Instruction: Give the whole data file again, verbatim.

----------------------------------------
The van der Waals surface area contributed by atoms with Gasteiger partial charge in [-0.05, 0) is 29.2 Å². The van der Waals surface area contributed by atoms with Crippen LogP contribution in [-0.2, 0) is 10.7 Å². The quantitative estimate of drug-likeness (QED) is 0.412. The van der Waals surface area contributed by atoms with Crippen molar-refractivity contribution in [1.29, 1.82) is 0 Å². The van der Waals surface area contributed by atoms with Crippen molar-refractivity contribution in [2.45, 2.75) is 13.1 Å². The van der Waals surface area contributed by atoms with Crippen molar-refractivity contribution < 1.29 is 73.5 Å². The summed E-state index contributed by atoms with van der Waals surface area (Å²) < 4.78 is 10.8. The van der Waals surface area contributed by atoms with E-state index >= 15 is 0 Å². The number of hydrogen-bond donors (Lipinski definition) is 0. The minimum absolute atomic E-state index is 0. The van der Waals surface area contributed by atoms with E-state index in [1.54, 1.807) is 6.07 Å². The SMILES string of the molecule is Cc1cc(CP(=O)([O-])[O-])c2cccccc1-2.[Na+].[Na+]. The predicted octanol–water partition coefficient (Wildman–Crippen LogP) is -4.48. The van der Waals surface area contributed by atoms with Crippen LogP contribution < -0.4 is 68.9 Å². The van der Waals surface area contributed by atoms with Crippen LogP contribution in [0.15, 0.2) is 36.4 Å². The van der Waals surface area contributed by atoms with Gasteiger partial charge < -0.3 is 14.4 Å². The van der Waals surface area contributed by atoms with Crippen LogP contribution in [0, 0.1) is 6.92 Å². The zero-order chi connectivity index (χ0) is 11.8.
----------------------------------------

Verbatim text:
The van der Waals surface area contributed by atoms with Gasteiger partial charge in [-0.05, 0) is 29.2 Å². The van der Waals surface area contributed by atoms with Crippen LogP contribution in [-0.2, 0) is 10.7 Å². The quantitative estimate of drug-likeness (QED) is 0.412. The van der Waals surface area contributed by atoms with Crippen molar-refractivity contribution in [1.29, 1.82) is 0 Å². The van der Waals surface area contributed by atoms with Crippen molar-refractivity contribution in [2.45, 2.75) is 13.1 Å². The van der Waals surface area contributed by atoms with Crippen molar-refractivity contribution < 1.29 is 73.5 Å². The summed E-state index contributed by atoms with van der Waals surface area (Å²) < 4.78 is 10.8. The van der Waals surface area contributed by atoms with E-state index >= 15 is 0 Å². The number of hydrogen-bond donors (Lipinski definition) is 0. The minimum absolute atomic E-state index is 0. The van der Waals surface area contributed by atoms with E-state index in [1.54, 1.807) is 6.07 Å². The SMILES string of the molecule is Cc1cc(CP(=O)([O-])[O-])c2cccccc1-2.[Na+].[Na+]. The predicted octanol–water partition coefficient (Wildman–Crippen LogP) is -4.48. The van der Waals surface area contributed by atoms with Crippen LogP contribution < -0.4 is 68.9 Å². The van der Waals surface area contributed by atoms with Crippen LogP contribution in [0.15, 0.2) is 36.4 Å². The van der Waals surface area contributed by atoms with Gasteiger partial charge < -0.3 is 14.4 Å². The van der Waals surface area contributed by atoms with Crippen LogP contribution in [0, 0.1) is 6.92 Å². The zero-order chi connectivity index (χ0) is 11.8.